Democracy is better than other forms of choosing a government, but every government power over my life that is more than is strictly necessary to restrain me from harming others, is wrong.

I was a believer in Britain's unwritten constitution, but its speedy collapse (look how Labour packs the House of Lords with cronies, sells peerages, has repealed habeas corpus so that you can be arrested and held on mere suspicion, has apparently empowered the police to send death squads out onto London's streets etc. etc.) has shaken my faith.

Our constitution wasn't unwritten, it now seems. It wasn't there at all!


Wayne is perhaps right though in his implication that if democracy is to be rescued, that more direct democracy is the direction to go in. And then you need a Constitution to limit the power of that democracy. One problem is clear from the US: how do you stop your constitutional court usurping the democratic power of electors and their legislators?


Colin, the Americans have not lost those rights. The US Constitution means that they need only go to the Supreme Court to get them back. Our constitution really comprises just the three words mentioned in the post - "Parliament is sovereign." And Parliament is currently whipped in like a pack of hounds; under the control of a barmily authoritarian Executive.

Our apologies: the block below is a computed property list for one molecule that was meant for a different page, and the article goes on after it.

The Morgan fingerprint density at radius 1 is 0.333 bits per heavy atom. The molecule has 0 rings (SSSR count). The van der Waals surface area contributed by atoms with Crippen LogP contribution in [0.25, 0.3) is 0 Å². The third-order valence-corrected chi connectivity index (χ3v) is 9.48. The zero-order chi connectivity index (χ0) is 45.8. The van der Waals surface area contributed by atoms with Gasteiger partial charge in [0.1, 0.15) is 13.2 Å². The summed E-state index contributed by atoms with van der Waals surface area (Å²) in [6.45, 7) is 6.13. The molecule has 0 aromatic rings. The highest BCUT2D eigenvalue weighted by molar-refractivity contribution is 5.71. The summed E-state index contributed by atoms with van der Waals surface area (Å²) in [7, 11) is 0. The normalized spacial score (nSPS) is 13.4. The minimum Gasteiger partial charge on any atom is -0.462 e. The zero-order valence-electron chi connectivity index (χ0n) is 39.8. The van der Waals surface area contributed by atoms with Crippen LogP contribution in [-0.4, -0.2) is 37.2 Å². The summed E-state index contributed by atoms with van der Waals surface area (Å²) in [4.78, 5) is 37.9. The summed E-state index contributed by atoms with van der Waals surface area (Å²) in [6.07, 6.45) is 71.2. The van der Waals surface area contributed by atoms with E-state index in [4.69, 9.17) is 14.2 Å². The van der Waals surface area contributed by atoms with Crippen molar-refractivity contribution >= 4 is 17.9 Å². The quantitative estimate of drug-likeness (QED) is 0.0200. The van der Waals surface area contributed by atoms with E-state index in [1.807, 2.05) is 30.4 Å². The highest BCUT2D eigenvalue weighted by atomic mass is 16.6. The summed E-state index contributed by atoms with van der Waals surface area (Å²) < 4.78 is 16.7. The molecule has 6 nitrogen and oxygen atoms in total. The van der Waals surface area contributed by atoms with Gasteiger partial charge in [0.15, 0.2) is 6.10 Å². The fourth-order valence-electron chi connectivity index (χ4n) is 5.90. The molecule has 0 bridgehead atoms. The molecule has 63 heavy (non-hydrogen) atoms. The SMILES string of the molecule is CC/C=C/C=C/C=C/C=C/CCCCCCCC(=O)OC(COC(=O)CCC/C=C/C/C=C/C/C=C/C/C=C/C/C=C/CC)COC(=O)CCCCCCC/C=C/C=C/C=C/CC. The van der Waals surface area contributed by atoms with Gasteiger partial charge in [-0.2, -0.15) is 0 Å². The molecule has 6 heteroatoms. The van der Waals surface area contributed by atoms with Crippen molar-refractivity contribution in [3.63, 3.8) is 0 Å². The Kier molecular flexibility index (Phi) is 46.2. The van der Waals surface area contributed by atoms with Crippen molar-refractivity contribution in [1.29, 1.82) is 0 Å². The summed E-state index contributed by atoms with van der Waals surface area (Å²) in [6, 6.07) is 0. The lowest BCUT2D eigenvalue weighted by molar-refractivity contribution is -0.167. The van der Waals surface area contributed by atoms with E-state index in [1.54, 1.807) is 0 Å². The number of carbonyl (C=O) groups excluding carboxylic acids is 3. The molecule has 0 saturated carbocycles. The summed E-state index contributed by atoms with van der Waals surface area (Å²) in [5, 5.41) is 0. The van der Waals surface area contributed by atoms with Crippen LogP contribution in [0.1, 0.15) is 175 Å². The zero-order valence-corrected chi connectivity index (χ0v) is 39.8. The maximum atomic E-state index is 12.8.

Wayne, I was not arguing for less democracy. I was merely pointing out that democracy alone does not equal freedom. Democracy needs to be limited by individual rights. Otherwise, it really is just two wolves and a sheep voting on what's for dinner.


We don't need less democracy. We need more. We need citizens initiatives like the Swiss model and we need to have recall elections.

People are only disengaged from the political process because they have virtually no say about what goes on in the country.

If people don't like what the government are doing they can't do anything for about 5 years. They have no way of changing things or even getting the people out of office. Initiatives and recall elections would change that.

Expat now, emigre soon?

"Keep your passport up to date". Right. Did mine last year. Some British Embassies, Cairo for one, are "experimenting", on a compulsory basis, with the issue of biometric passports at a newly inflated price for a 32 page passport. i.e. lots more personal data collected and stored by the government, at greater cost to the individual, for a small passport that most travelling ex-pats will need to renew in a couple of years.

Colin Campbell

It was interesting to me, living in the US prior to and after 9/11, how easily Americans surrendered many of their hard won political and privacy rights to fight the war on terror. Those will not be won back by individuals very easily, despite the enshrinement of many of these rights in their constitution and laws.